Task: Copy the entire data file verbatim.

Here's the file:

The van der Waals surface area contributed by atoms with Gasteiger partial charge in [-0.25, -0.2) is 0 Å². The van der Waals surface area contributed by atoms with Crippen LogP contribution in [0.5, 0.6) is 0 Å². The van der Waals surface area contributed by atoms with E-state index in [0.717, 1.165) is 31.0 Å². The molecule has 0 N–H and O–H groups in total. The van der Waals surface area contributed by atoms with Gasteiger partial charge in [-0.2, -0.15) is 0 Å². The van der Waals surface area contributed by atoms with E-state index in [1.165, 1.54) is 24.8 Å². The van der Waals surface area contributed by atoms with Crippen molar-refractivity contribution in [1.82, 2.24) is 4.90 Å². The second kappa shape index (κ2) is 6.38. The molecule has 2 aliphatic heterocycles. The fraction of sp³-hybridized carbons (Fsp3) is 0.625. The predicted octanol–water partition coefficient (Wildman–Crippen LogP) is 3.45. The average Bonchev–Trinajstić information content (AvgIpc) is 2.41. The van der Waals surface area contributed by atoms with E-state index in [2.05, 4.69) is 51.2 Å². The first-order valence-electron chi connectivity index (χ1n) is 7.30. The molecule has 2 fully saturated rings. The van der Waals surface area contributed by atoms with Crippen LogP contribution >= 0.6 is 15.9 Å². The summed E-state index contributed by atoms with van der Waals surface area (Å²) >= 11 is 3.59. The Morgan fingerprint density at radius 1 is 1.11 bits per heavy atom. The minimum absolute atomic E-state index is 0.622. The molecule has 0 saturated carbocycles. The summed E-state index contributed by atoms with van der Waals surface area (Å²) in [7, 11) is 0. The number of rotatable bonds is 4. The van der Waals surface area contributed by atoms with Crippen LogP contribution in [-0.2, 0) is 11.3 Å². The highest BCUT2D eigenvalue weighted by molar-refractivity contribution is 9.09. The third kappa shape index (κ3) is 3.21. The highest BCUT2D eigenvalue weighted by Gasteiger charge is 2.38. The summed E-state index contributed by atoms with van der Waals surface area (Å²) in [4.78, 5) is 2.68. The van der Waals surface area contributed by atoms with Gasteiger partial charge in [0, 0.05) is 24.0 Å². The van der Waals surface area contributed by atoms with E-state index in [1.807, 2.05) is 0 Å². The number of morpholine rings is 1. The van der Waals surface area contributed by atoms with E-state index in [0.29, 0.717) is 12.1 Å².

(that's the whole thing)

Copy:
The van der Waals surface area contributed by atoms with Gasteiger partial charge in [-0.25, -0.2) is 0 Å². The van der Waals surface area contributed by atoms with Crippen LogP contribution in [0.5, 0.6) is 0 Å². The van der Waals surface area contributed by atoms with E-state index in [0.717, 1.165) is 31.0 Å². The molecule has 0 N–H and O–H groups in total. The van der Waals surface area contributed by atoms with Gasteiger partial charge in [-0.2, -0.15) is 0 Å². The van der Waals surface area contributed by atoms with E-state index in [1.165, 1.54) is 24.8 Å². The van der Waals surface area contributed by atoms with Crippen molar-refractivity contribution in [1.82, 2.24) is 4.90 Å². The second kappa shape index (κ2) is 6.38. The molecule has 2 aliphatic heterocycles. The fraction of sp³-hybridized carbons (Fsp3) is 0.625. The predicted octanol–water partition coefficient (Wildman–Crippen LogP) is 3.45. The average Bonchev–Trinajstić information content (AvgIpc) is 2.41. The van der Waals surface area contributed by atoms with E-state index in [2.05, 4.69) is 51.2 Å². The first-order valence-electron chi connectivity index (χ1n) is 7.30. The molecule has 2 fully saturated rings. The van der Waals surface area contributed by atoms with Crippen LogP contribution >= 0.6 is 15.9 Å². The summed E-state index contributed by atoms with van der Waals surface area (Å²) >= 11 is 3.59. The Morgan fingerprint density at radius 1 is 1.11 bits per heavy atom. The minimum absolute atomic E-state index is 0.622. The molecule has 0 saturated carbocycles. The summed E-state index contributed by atoms with van der Waals surface area (Å²) in [7, 11) is 0. The number of rotatable bonds is 4. The van der Waals surface area contributed by atoms with Crippen LogP contribution in [-0.2, 0) is 11.3 Å². The highest BCUT2D eigenvalue weighted by molar-refractivity contribution is 9.09. The third kappa shape index (κ3) is 3.21. The highest BCUT2D eigenvalue weighted by Gasteiger charge is 2.38. The summed E-state index contributed by atoms with van der Waals surface area (Å²) in [4.78, 5) is 2.68. The van der Waals surface area contributed by atoms with Gasteiger partial charge in [0, 0.05) is 24.0 Å². The van der Waals surface area contributed by atoms with E-state index in [1.807, 2.05) is 0 Å². The number of morpholine rings is 1. The van der Waals surface area contributed by atoms with E-state index in [0.29, 0.717) is 12.1 Å².